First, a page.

This piece originally appeared in 2016 it has been updated to reflect changes is available resources the LGBTQ community.
Editor’s Note: We had planned this piece on Pride Month and LGBT resources for military families and the publishing date before the horrific and unconscionable events at Pulse in Orlando. We hope that the publishing of this post in light of that hate and terror underscores our commitment to supporting all military families, regardless of what they look like or who they love, and our solidarity with the LGBT community at large.
Life is never what you expect it to be.
My wife is an Army veteran who is currently reenlisting; I work my 9-to-5 job. There are days when I don’t want to get up for work or clean my house and days I want my wife to already be back in the Army. (Waiting is such a tough thing to do when it means the rest of your life!)
I have been thinking about this blog post for the past few days, trying to figure out what to say. What words of wisdom could I share with LGBT and non-LGBT military families? What better way to celebrate Pride than to share some resources I have gathered along my journey? Don’t get me wrong: I am by no mean a pro when it comes to being a military spouse, but I am learning every day.
In 2015, President Obama declared June to be Pride Month. Along with the legalization of same-sex marriage nationwide in June 2015, this proclamation was a huge milestone for the LGBT community. Now, we are here during Pride Month, a year later and a year stronger.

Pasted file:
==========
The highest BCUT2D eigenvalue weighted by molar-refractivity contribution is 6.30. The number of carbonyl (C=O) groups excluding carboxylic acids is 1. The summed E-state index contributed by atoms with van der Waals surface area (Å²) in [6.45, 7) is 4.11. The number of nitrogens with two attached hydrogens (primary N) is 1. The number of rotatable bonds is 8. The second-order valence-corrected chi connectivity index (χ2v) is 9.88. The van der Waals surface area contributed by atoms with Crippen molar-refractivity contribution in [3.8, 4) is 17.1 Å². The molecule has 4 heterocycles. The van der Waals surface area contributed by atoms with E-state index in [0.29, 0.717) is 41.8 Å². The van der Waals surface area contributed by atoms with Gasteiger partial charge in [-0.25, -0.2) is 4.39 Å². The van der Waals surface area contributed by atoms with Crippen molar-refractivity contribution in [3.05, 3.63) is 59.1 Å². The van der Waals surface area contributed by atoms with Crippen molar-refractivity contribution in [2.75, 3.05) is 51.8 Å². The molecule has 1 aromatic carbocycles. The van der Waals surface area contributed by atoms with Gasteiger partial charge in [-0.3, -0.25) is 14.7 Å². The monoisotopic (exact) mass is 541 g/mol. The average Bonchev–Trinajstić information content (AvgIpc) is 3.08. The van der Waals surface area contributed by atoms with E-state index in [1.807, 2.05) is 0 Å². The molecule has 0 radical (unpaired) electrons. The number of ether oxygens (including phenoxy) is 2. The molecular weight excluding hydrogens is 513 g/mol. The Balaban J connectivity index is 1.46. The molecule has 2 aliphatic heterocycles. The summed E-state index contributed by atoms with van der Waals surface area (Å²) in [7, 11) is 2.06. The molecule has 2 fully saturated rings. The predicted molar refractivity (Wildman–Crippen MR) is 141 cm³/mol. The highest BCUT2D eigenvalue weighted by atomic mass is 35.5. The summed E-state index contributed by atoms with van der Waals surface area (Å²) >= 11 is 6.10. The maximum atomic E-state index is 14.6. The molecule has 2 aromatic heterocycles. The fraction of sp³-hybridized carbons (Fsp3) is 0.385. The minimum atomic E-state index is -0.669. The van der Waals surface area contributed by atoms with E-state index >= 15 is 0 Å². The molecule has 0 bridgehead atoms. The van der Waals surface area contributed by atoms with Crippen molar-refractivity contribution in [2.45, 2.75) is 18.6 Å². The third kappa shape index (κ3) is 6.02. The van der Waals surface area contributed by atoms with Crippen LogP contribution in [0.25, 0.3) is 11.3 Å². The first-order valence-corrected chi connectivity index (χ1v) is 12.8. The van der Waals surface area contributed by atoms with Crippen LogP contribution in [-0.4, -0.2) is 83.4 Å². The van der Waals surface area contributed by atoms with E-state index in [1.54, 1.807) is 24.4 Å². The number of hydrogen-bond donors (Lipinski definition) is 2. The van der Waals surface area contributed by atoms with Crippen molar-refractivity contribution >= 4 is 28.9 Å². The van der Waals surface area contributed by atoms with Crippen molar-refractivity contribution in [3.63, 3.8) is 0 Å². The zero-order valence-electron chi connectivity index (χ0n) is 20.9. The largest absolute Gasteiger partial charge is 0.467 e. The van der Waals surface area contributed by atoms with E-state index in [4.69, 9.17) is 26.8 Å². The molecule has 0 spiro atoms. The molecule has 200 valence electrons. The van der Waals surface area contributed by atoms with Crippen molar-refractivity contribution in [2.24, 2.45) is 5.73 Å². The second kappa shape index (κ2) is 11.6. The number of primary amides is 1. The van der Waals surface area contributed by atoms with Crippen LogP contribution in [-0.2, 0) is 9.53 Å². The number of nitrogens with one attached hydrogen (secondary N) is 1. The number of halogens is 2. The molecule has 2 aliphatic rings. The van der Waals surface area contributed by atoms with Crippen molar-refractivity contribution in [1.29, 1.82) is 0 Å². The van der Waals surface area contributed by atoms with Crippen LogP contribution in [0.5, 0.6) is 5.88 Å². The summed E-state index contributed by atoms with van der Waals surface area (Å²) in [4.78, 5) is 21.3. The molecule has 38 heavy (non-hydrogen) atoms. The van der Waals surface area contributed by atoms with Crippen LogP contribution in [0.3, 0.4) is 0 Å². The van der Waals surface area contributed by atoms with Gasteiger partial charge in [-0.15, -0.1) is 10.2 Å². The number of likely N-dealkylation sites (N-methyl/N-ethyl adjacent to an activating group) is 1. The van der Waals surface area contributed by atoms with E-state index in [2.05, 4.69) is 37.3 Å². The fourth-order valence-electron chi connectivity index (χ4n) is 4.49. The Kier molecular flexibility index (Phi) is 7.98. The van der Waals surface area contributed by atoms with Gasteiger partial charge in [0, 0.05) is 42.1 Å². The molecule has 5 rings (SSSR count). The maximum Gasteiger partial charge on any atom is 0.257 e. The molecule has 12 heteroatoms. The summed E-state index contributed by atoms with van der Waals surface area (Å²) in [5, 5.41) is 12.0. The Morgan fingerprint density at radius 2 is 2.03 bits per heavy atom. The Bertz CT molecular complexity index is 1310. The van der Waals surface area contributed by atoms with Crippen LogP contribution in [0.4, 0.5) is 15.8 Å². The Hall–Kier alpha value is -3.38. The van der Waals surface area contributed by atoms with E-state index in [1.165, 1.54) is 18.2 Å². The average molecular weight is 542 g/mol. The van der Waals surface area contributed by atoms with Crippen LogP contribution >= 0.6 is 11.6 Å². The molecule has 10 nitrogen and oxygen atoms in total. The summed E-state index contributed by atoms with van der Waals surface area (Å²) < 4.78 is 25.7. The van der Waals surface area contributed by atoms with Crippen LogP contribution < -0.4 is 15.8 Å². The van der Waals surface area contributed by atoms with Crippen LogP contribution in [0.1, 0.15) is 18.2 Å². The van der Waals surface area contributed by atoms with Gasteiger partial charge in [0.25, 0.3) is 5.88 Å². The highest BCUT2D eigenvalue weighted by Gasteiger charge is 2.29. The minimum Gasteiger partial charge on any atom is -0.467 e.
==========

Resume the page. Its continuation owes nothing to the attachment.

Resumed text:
I read the 2016 Presidential Proclamation about LGBT Pride Month stated by President Obama, “I call upon the people of the United States to eliminate prejudice everywhere it exists, and to celebrate the great diversity of the American people.” His statement really is the essence of what Pride means. In the end we are all Americans and we should celebrate each other.
What is Pride?
From Wikipedia: “Gay pride or LGBT pride is the positive stance against discrimination and violence toward lesbian, gay, bisexual, and transgender (LGBT) people to promote their self-affirmation, dignity, equality rights, increase their visibility as a social group, build community, and celebrate sexual diversity and gender variance.”
Pride Celebrations around the country can be found here.
What does “Pride” mean to LGBT military families?
Many in the military know firsthand all about Don’t Ask Don’t Tell (DADT), the official ban of service by gays and lesbians in the military that was passed in 1994 and ended in 2011. Pride for military families means being able to be who they are and love who they love with full rights. Pride is also about talking to others and creating acceptance and tolerance for those who are different. Pride, for me, means being able to be a lesbian in my community and love my wife without fear or discrimination.
What resources are available for LGBT military families?
Every benefit and resource offered by the military and government is available to you if you are married and your spouse serves in one of the military branches.